Meanwhile, the state’s seeming indifference to an epidemic of racist killings continued unabated: On February 23, Ahmaud Arbery was fatally shot after being pursued by three men in Georgia who thought he looked suspicious; for months, the men walked free. On March 13, Breonna Taylor, an emergency-room technician, was killed by Louisville, Kentucky, police officers serving a no-knock warrant to find a cache of drugs that did not exist; months later, one of the officers was fired but no charges were filed. Then, on Memorial Day, the Minneapolis police officer Derek Chauvin kneeled on Floyd’s neck and ignored his many pleas for help. The nation erupted. According to some polls, more than 23 million people participated in anti-police-brutality protests, potentially making this the largest protest movement in American history. . . .
A June 2020 Monmouth University poll found increases across all races in the belief that law enforcement discriminates against Black people in the U.S. The same poll found that 76 percent of Americans considered racism and discrimination a “big problem”—up from 51 percent in 2015. In a Pew Research Center poll the same month, fully 67 percent of Americans expressed some degree of support for Black Lives Matter.
These numbers are even more remarkable when considered in historical context. In 1964, in a poll taken nine months after the March on Washington, where Martin Luther King Jr. gave his “I Have a Dream” speech, 74 percent of Americans said such mass demonstrations were more likely to harm than to help the movement for racial equality. In 1965, after marchers in Selma, Alabama, were beaten by state troopers, less than half of Americans said they supported the marchers. . . .
Trump bet his political fortunes on his assumption that the majority of white Americans shared his fears and beliefs about Black Americans. Trump did not anticipate how his own behavior, and the behavior he enabled and encouraged, would discredit the cause he backed. He did not anticipate that the activists might succeed in convincing so many white Americans to see the protests as righteous and justified, that so many white Americans would understand police violence as an extension of his own cruelty, that the pandemic would open their eyes to deep-seated racial inequities. . . .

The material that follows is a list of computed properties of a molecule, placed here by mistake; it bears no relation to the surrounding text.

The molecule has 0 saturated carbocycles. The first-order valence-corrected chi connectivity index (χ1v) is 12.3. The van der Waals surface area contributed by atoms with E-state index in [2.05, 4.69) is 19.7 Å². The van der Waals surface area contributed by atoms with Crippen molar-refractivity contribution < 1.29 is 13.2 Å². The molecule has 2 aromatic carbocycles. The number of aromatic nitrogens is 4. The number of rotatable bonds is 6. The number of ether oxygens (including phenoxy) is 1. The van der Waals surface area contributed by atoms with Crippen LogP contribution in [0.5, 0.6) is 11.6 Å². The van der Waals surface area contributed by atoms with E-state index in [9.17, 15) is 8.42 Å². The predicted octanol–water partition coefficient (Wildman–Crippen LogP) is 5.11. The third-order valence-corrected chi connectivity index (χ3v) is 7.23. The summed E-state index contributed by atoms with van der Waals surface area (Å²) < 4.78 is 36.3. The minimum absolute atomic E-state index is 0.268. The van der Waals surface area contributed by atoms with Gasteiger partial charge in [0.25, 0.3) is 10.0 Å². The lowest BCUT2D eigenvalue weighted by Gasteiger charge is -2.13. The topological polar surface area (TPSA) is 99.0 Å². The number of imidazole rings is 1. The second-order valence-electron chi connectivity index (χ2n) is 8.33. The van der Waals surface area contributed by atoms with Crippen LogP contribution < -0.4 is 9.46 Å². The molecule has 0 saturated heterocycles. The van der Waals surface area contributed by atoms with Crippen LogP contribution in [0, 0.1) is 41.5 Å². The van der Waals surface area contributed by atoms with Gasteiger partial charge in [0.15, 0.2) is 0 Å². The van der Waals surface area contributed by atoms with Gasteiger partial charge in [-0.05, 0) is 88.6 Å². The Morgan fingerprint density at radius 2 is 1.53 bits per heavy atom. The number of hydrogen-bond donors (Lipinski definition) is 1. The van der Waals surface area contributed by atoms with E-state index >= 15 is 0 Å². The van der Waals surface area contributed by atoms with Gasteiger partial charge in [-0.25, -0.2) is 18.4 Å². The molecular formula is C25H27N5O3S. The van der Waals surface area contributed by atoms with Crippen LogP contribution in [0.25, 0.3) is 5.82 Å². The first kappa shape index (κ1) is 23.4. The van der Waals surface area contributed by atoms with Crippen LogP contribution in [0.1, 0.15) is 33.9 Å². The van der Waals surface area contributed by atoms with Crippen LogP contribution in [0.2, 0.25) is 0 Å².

A majority of Americans have accepted the diagnosis of Black Lives Matter activists, even if they have yet to embrace their more radical remedies, such as defunding the police. For the moment, the surge in public support for Black Lives Matter appears to be an expression of approval for the movement’s most basic demand: that the police stop killing Black people. This request is so reasonable that only those committed to white supremacy regard it as outrageous. Large majorities of Americans support reforms such as requiring the use of body cameras, banning choke holds, mandating a national police-misconduct database, and curtailing qualified immunity, which shields officers from liability for violating people’s constitutional rights.
There has never been an anti-racist majority in American history; there may be one today in the racially and socioeconomically diverse coalition of voters radicalized by the abrupt transition from the hope of the Obama era to the cruelty of the Trump age. All political coalitions are eventually torn apart by their contradictions, but America has never seen a coalition quite like this.